by Scott Moeller
When it comes to water quality, the state of Minnesota takes non-native (exotic) species very seriously. There are stringent rules in place to prevent or control the spread of invasive exotics like Eurasian water milfoil, zebra mussels and invasive carp. Even potentially beneficial exotic species, like ones used for biological controls are rigorously tested, to be sure they aren't a threat, before being released into the native environment.
But much of our current knowledge about the potential dangers of invasive species has come as a result of the past mistakes of others. As foolish as these mistakes may seem to us now, they provide valuable lessons that serve as the foundation for how we protect our environment from invasive exotics today.
Here now is a brief summary of some historically terrible moments in the annals of invasive species history.
Date: October 1859
Location: Winchelsea Victoria, Australia
Description: Citing a lack of rabbits to shoot at, wealthy British landowner Thomas Austin asks his nephew to send him 12 gray rabbits from England, and subsequently releases the rabbits on his property. Within ten years, these 12 rabbits established a population numbering in the tens of millions that still plagues the continent to this day.
Date: June 1935
Location: Queensland, Australia
Description: Their senses clouded from stepping over heaps of rabbit carcasses for 75 years, the Australian sugarcane industry releases Hawaiian Cane Toads to help control native cane beetles. Ignoring the warnings of scientists and naturalists, 102 toads are released. The toads are unsuccessful at controlling the beetles, but are successful in proliferating to a population of 100's of millions.
Date: Spring 1850
Location: Brooklyn, New York
Description: Desiring to establish wildlife familiar to European immigrants, Nicholas Pike, Director of the Brooklyn Institute, purchases 8 pairs of house sparrows from England for $200. He releases them into the city, but none survive. Never one to give up on a bad idea, Pike “kicks it up a notch,” buys another 25 sparrows, and releases them the following year, thus establishing the origins of one of the most abundant invasive bird species in the United States.
Location: Central Park, New York
Description: Not willing to be outdone in shortsighted foolishness by his contemporaries, Eugene Schieffelin releases 60 European starlings into the wilds of Central Park. A member of the American Acclimatization Society, Schieffelin and his colleagues specialize in the absolute inability to learn anything from the previous bad ideas of others, and strive to allow New Yorkers to “see all the birds mentioned in the plays of William Shakespeare.” With such a worthy goal, we can surely excuse him for singlehandedly establishing the 200 million-strong population of one of the most destructive invasive bird species in North America.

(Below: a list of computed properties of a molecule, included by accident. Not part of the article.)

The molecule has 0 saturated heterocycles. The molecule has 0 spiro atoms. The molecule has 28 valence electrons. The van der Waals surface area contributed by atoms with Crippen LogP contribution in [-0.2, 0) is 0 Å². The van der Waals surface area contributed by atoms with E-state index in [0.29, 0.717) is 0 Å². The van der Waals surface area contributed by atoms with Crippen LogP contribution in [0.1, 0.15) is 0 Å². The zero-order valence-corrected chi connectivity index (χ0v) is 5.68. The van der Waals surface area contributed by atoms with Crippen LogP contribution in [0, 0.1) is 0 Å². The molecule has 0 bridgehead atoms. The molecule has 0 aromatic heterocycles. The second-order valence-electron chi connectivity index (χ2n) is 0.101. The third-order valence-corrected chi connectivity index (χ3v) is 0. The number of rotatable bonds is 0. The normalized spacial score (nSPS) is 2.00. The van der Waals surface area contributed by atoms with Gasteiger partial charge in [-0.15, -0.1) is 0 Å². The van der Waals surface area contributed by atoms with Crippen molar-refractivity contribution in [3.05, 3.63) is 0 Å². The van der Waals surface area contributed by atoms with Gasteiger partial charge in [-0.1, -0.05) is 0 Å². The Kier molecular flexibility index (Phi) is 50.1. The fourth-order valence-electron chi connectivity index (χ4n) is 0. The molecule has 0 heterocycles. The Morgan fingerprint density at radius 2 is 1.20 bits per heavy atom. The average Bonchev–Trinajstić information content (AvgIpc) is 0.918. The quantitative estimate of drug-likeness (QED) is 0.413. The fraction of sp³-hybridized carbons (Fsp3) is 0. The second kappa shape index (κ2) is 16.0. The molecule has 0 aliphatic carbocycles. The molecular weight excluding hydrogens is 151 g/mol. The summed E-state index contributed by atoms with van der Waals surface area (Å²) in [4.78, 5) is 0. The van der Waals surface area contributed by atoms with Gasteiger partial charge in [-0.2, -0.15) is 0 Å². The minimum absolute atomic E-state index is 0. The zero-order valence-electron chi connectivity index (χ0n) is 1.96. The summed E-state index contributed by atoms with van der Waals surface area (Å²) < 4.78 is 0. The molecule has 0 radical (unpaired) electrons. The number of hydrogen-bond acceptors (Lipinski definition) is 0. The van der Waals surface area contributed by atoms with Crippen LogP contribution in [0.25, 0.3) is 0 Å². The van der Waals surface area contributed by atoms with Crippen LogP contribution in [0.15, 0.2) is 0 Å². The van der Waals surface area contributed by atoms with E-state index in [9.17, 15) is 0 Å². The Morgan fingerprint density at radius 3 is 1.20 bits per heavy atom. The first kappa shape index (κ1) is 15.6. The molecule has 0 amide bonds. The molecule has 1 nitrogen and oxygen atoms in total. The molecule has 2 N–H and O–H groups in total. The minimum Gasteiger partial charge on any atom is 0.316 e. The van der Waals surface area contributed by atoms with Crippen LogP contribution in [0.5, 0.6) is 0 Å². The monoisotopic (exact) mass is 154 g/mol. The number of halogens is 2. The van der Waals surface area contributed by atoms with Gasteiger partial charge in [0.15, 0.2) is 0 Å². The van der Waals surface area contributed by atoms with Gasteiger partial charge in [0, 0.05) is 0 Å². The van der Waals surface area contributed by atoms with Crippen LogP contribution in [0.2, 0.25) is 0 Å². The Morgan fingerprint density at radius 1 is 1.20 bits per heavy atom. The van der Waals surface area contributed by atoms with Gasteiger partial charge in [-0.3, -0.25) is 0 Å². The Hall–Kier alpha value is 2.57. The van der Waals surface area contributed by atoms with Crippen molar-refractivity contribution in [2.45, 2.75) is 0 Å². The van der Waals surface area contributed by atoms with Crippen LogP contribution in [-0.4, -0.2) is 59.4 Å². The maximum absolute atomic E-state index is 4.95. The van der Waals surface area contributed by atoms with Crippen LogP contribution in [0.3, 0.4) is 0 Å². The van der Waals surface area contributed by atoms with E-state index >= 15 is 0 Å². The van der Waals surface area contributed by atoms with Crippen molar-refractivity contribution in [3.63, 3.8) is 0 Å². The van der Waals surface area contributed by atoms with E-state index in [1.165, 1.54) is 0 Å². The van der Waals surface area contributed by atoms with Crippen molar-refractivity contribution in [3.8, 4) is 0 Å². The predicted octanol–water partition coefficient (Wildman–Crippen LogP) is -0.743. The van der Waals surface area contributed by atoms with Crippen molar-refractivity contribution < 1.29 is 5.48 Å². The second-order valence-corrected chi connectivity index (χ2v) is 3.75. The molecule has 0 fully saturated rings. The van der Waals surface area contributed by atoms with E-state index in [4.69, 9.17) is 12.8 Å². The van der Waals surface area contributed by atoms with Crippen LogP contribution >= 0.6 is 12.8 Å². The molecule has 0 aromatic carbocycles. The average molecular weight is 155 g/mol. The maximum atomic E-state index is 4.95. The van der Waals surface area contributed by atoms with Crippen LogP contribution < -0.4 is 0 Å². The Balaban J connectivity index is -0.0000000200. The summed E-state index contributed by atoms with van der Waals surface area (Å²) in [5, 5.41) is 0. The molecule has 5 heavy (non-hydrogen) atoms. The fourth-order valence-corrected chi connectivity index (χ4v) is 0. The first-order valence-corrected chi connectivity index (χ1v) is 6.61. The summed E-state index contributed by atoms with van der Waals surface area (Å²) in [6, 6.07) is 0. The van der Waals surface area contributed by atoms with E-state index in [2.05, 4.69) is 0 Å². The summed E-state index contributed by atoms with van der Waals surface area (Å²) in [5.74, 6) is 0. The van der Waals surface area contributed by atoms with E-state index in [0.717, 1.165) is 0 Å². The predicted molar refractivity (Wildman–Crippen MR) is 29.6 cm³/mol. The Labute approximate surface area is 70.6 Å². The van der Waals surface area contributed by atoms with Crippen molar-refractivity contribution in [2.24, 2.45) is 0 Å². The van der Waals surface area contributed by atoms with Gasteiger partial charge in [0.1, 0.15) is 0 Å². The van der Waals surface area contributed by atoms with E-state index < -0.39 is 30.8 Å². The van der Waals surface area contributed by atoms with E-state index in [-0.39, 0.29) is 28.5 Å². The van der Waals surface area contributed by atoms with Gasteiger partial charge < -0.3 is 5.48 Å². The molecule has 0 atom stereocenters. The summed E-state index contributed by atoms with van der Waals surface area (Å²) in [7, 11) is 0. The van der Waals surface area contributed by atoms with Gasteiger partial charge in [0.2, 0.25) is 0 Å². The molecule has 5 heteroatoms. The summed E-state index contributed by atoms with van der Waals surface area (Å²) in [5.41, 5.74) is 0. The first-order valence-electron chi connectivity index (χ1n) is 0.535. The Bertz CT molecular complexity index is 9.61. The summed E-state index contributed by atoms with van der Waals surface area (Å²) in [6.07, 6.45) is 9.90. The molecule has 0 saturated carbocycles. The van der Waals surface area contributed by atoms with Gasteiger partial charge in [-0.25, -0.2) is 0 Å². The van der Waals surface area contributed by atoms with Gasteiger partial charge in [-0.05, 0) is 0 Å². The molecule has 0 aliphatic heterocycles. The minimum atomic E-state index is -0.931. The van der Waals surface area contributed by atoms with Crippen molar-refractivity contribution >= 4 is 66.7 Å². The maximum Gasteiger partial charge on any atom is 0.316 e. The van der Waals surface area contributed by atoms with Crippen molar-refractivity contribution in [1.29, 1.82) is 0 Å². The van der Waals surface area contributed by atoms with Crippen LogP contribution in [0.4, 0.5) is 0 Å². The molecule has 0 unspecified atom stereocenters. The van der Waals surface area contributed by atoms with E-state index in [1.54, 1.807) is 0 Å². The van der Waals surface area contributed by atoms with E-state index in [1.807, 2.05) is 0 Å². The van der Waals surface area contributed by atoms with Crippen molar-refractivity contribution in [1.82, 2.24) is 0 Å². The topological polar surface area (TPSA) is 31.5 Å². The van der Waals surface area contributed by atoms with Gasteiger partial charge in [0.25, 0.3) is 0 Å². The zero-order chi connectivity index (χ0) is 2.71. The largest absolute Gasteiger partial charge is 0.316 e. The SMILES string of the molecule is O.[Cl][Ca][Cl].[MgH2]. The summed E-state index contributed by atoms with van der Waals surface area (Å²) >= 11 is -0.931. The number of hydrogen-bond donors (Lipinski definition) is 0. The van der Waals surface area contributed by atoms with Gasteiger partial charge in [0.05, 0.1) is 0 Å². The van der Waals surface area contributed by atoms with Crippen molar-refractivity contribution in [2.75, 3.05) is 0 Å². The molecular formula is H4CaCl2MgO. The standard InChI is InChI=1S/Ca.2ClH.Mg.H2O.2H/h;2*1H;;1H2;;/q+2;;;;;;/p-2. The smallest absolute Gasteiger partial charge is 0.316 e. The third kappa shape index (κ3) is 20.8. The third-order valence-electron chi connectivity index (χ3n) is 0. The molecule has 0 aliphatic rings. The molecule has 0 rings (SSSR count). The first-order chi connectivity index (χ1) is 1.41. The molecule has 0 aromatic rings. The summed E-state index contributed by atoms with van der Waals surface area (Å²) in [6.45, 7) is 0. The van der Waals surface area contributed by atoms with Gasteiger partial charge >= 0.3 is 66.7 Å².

Description: The California Experiment Station imports Smooth Brome grass seed from Asia and distributes it across the United States to be used as forage and erosion control on farms and newly-constructed road ditches. The plants spread rapidly through aggressive underground rhizomes and seeds, signaling the beginning of the end for native tallgrass prairies throughout the Midwest.
Location: Great Lakes
Description: A European cargo ship captain discharges contaminated ballast water into the waters of the Great Lakes, releasing non-native zebra mussels. Initially discovered in 1988, the rapidly reproducing mussels easily attach themselves to rocks and vessels, and have since spread throughout all of the Great Lakes, the Mississippi River and its tributaries.
Location: Sonoma California, USA
Description: J.A. Poppe imports just five specimens of common carp from Germany and allows them to reproduce in private ponds to sell for food. Five years later, the U.S. Fish Commission follows Poppe's lead and begins importing and distributing live carp throughout much of the U.S. Many of these fish were stocked in farm ponds, but escaped to open waters with flood events. They are now found in nearly every state, and regarded as pests due to their impact on aquatic vegetation and water clarity.
Description: The Centennial Exposition in Philadelphia includes a large garden filled with plants from Japan which include a flowering vine known as kudzu. Many years later, southern nurseries sell the live plant and, with the advent of the Great Depression of the 1930s, the US government's own Soil Conservation Service promotes the planting of thousands of acres of kudzu for erosion control. The fast-growing vine now covers (literally) over 10 million acres throughout the southeast United States.
So, what's the take-home message in all of this? First, it's easy to poke fun and lay blame on past individuals and agencies who made these seemingly short-sighted decisions. It is largely from these huge mistakes, however, that we have learned how dangerous invasive species can be. Let's not continue to repeat the mistakes of the past, especially when it comes to our precious water resources here in Minnesota. Go to the MN DNR invasive species pages to educate yourself, and stay on top of invasive species issues.
Oh, and don't ever pay more than $100 for a house sparrow.